Tuesday, August 25, 2009

Why do you say - innovation is difficult, Mr. Feynman?

Surely you're joking, Mr. Feynman!” is an autobiographical bestseller written by Nobel Laureate physicist Richard Feynman. Richard concludes the second chapter titled “String Beans” with following line: I learned that innovation is a very difficult thing in the real world. Question is: Why does one of the best scientists of last century find innovation a difficult thing? Let’s explore this question below.

“String Beans” is a story when Richard was seventeen or eighteen and did a summer job at a hotel run by his aunt. He worked twelve hours a day and got twenty two dollars a month. The world as he describes was: You worked long hours and got nothing for it, every day. During this stint as a desk clerk cum busboy, Richard carried several experiments to improve things. One such experiment was related to string beans.

As he was cutting the string beans using knife in the kitchen, Richard realized that it is a slow process and got an idea how it can be improved further. He sat down at the wooden table outside the kitchen, put a bowl in his lap, and stuck a very sharp knife into the table at a forty-five-degree angle away from me. Then he put a pile of the string beans on each side, and he'd pick out a bean, one in each hand, and bring it towards me with enough speed that it would slice, and the pieces would slide into the bowl that was in his lap. This was way faster than the original method. And this is what happened when boss came:

The boss comes by and says, "What are you doing?" I say, "Look at the way I have of cutting beans!" -- and just at that moment I put a finger through instead of a bean. Blood came out and went on the beans, and there was a big excitement: "Look at how many beans you spoiled! What a stupid way to do things!" and so on. So I was never able to make any improvement, which would have been easy -- with a guard, or something -- but no, there was no chance for improvement.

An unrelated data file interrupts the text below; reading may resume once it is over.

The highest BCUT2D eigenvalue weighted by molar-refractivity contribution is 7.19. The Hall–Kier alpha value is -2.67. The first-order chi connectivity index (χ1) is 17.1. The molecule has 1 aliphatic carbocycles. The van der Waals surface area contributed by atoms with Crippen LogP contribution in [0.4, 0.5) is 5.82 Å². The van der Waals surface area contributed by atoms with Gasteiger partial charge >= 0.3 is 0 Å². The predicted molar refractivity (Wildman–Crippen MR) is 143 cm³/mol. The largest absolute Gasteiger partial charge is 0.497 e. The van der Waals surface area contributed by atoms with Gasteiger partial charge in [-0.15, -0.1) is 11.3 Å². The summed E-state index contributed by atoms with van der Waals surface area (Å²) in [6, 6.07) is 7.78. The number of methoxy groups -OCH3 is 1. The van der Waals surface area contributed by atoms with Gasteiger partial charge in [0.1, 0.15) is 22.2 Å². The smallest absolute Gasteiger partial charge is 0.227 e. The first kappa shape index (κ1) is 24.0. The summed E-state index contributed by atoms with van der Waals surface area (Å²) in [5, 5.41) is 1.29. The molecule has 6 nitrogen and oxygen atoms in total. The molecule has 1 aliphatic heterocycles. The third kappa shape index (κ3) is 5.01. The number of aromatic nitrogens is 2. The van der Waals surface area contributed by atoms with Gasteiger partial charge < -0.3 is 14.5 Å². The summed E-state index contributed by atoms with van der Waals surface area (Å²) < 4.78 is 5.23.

Richard was indeed a powerhouse of ideas and he was also a master experimenter. Where he is finding difficulty is in selling his ideas even to people who know him (like his aunt). In fact during that summer job, not a single idea he suggested got accepted in the hotel. And hence he feels “innovation is difficult”.

“Selling your idea” isn’t a “nice to have” competency for an innovator, it is a core competency. Idea matters, experimentation matters even more but selling your idea to the beneficiary matters as much if not more. On the flip-side, if you are trying to innovate in a place where people don't understand what experimentation means chances are high you will find innovation "a difficult thing".

Thanks to my friend Akkiraju for bringing Feynman back in my life after nearly 20 years!

Monday, August 24, 2009

Innovation custodians and their innovation philosophies

If we use the i-squared-p (idea + implementation + profit) definition of innovation, then it is inherently a cross-functional concept. However, organizations, especially large organizations are territorial. You manage either research or marketing or delivery or HR etc. Then the question arises: Who are the custodians of innovation? Which function do they belong to (research, marketing, design etc)? I looked into the 23 masters of innovation BusinessWeek put together from the 25 most innovative companies and here is what their titles look like:

Some observations: 2 out of 5 custodians have either technology or research function. 1 in 4 custodians is a CEO. 1 in 5 custodians has other C*O titles where * is development or operations or design or marketing or restaurant.

Are there any common themes in their innovation philosophies? Well, one theme which stands out is “putting customer at the heart”. 1 in every 2 custodians has said this in some form or the other. On the flip-side, 1 in 2 custodians haven’t mentioned customer in their philosophy. Perhaps it is “obvious” to some but perhaps customer isn’t at the heart for some. No. 2 common theme is “ideas come from everywhere” and 1 in 5 custodians has mentioned this. Other themes like “power of collaboration & diversity”, “Manage a portfolio”, “fail often fail fast” are below these two themes in terms of their popularity.

Tuesday, August 11, 2009

Managers are from Mars and Storytellers are from Saturn

Last month I asked a question - Why don’t we hear more stories in presentations? I didn’t know the real reason that time. Now I do. It is because: Managers are from Mars and Storytellers are from Saturn. Stephen Denning, the father of organizational storytelling, explains this in his book “The leader’s guide to storytelling: Mastering the art and discipline of business narrative